Tomato Pie

makes 2 pies; each serves 6–8

Yes, you’ll want to make 2 pies; wrap and freeze leftover slices for a taste of summer in January.

Pie Dough
2-1/2 cups all-purpose flour
1 tsp. salt
1 cup cold unsalted butter, diced
1/4 to 1/2 cup ice water

6 tomatoes, sliced thin, dried thoroughly with paper towels
1/2 lb. bacon, cooked, cut into 1/2-inch pieces (reserve grease)
1 large onion, thinly sliced
2 cups shredded cheese (cheddar, gouda, pepper jack)
1 cup mayonnaise
2 Tbsp. chopped fresh herbs
Salt and pepper to taste

Make the dough: Whisk together flour and salt. Add diced butter and work it into the flour with your hands or a pastry blender until it’s well distributed but not fully incorporated. Pea-sized pieces of butter will be scattered throughout mixture. Using a fork or your fingers, drizzle in ice water and stir to combine. Stop adding water when dough starts to come together, and grab it with your hands. If it holds together easily without crumbling, it’s ready. If it has dry spots or pieces break off easily, add a bit more water until it’s cohesive.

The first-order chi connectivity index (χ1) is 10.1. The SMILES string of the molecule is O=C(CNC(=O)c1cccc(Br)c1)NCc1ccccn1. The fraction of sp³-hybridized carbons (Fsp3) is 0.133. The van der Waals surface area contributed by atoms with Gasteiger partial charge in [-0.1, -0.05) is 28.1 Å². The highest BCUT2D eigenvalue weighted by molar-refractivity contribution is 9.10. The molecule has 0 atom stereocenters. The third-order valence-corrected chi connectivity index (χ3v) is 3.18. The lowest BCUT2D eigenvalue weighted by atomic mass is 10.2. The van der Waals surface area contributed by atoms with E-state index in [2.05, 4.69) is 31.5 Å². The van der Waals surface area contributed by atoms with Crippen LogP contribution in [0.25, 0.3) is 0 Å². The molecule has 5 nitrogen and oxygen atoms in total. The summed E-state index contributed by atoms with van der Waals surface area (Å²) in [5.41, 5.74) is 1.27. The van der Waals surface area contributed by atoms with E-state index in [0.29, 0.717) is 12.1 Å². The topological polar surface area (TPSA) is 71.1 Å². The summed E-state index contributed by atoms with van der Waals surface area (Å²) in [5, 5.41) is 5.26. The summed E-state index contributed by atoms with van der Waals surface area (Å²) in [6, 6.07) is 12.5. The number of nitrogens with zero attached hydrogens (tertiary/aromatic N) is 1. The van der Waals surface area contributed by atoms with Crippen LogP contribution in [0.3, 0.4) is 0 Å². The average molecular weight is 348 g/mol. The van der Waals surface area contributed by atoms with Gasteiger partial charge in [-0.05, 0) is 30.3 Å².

Gather dough into a ball, and divide it in half; shape each half into a disk. Chill the dough for at least 30 minutes before rolling. If dough has been refrigerated longer than 30 minutes, let it sit at room temperature for 10–15 minutes, until it rolls easily.

While dough is chilling, sauté onions in reserved bacon grease until translucent. Let cool. In a bowl, combine onions, bacon, cheese, mayo, and herbs; season with salt and pepper.  

When dough is ready, roll each disk to a thickness of about 1/8 in. Transfer each round to a 9-inch springform pan. Make sure dough is pressed all the way to the top.

In each pie shell, place a layer of tomatoes, overlapping slightly; season with salt and pepper. Spread about 1/2 cup of cheese/mayo mixture evenly, then add another layer of tomatoes. Continue alternating layers until you’ve used all tomatoes and cheese mixture and have 3 or 4 layers of each.

Preheat oven to 350°; bake pies for 35–45 minutes. Internal temperature should reach 165°. Let cool, remove from pans and slice into wedges.

Ethan made his mark as the “hummus guy” at area farmers’ markets, and spent years of tent time developing lasting relationships with local growers. With creativity and wit he and his team at Fond serve everyday fare with a local twist. A graduate of the Culinary Institute of America, he’s now sharing his recipes with Edible readers. Watch out for Ethan’s latest endeavor which is soon to open in Oakley.